The first carp fishing tip is to look out for diving birds whenever you are at the lake, even if you aren’t fishing.
This may be an indication that there is bait on the lake bed they are feeding on.
If this is the case, someone has been fishing on that spot.
It may be worth some investigating, perhaps that is a nice clear spot that the fish regularly visit?
If someone else is making the effort to put the bait on that spot, it may be worth the effort for you to put a rig there for an hour or two.
The majority of anglers will turn up at a lake and cast as far into the horizon as they can. But don’t underestimate the margins!
Remember, most anglers will throw their leftover bait into the margins as they pack up and leave.
This is perfect for the fish, as most of the time it will be a safe time for them to feed!
When you go to a swim, look to see where you think the other anglers would have thrown their bait in at the end of a session?
Put some bait there!
Even if you don’t fish that spot straight away, you’ll be able to look out of bubbles and signs of feeding fish.
Plus it’s a really easy place to lower a bait in if they start feeding without disturbing them.
A guy I knew, would show up at the lake for only a couple of hours after everybody had left.
He would walk to each swim and look for feeding fish in the margins, if there were no signs of fish feeding, he would trickle a little bit of bait in then move to the next swim.
When he found signs of feeding fish, he would lower a small single bait onto the spot with no lead and hook into a fish almost immediately.
He very very rarely blanked!
He also got to enjoy a whole day with his family and catch a few fish in the evening, he had the best of both worlds!
If you are strapped for time but still want to fish, give this a go.
When you reel in to change your bait or recast, always check your hook to see if there is any debris attached such as leaves or weed. It could be a sign that you’re fishing in an area where your bait could be masked by debris.
Also, check the lead for clay or silt deposits and check the sharpness of your hook against your fingernail.
I have reeled in all manners of debris in the past! Including crisp packets, coke bottles, even an old t-shirt!
Always looks for the spots on the lake that other anglers don’t fish.
These areas are golden for catching fish when the lake is quiet, usually, if there are areas that aren’t fished, the fish will hold up in there because they know they are safe and won’t come across a hook.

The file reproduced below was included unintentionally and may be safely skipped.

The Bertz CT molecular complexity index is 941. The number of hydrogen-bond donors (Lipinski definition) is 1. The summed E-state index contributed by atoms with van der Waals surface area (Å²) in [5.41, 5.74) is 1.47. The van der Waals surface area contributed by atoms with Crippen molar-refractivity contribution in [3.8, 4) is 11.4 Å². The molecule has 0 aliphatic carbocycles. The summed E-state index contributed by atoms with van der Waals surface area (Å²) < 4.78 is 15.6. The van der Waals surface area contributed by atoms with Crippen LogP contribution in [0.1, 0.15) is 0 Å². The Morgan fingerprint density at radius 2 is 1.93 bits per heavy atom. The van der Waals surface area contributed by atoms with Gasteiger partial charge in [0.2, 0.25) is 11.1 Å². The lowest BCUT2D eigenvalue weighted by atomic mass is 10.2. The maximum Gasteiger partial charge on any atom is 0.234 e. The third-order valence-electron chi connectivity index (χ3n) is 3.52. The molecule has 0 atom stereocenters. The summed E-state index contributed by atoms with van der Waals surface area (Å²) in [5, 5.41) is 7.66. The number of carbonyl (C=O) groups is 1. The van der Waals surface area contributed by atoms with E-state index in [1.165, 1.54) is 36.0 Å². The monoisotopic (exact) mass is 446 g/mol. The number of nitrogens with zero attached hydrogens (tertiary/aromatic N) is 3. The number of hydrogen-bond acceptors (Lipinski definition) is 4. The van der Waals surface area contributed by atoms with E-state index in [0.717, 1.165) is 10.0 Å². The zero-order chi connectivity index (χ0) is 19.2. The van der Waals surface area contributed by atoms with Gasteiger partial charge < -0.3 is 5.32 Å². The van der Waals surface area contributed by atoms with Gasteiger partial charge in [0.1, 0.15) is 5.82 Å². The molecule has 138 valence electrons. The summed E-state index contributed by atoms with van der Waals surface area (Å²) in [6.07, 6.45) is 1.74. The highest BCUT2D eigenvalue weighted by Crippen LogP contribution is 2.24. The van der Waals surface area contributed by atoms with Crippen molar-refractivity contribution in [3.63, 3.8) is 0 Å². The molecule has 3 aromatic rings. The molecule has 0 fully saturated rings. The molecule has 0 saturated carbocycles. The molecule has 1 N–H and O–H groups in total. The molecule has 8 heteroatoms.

Remember my story about Dave and the Bush? This is a perfect shiny example.
If you find an area that people don’t fish, keep it to yourself and keep it discreet when fishing there. Trickle some bait on the spot every now and then to give the fish confidence feeding there. Once you can see the bubblers and evidence they are feeding, slowly and gently lower a rig onto the spot.
These are great tactics to find the bigger fish on the lake and usually end up with catching fish within 5 minutes of casting a rig in.
If you do find one of these spots, don’t forget to mark it on your lake map and enter it into your diary as an area of interest.
Always feel the lead down.
When you are casting properly, you will always have control of the distance and position of your cast.
When the lead is reaching the maximum distance from the cast, you will need to slow the line down with your index finger.
To “feel the lead down” or to feel the lead land when the lead hits the water, you will need to hold the fishing line with your index finger for two reasons, one to stop the line coming off of the spool and getting tangled whilst the bail arm is off, but also to keep tension on your line by lifting your rod tip slowly at the same time.
This will help straighten your line and rig out, but will also give you feedback on what type of lake bed your rig has landed on, it will also give you a rough idea of how deep the water is that you landed in.
If you do it correctly, you will feel a bump through the rod when it hits the lake bed.
Most of the time, you will want to fish on a clear spot, either gravel or something hard, if you feel the bump, most of the time you can be satisfied that you are on a clear spot. If you don’t feel the bump, you may have landed in weed, which can conceal your rig and bait.
When you find the hard spots, make sure you note the location and the depth on your lake map. If you catch a fish from this spot, you know it’s a good spot for next time.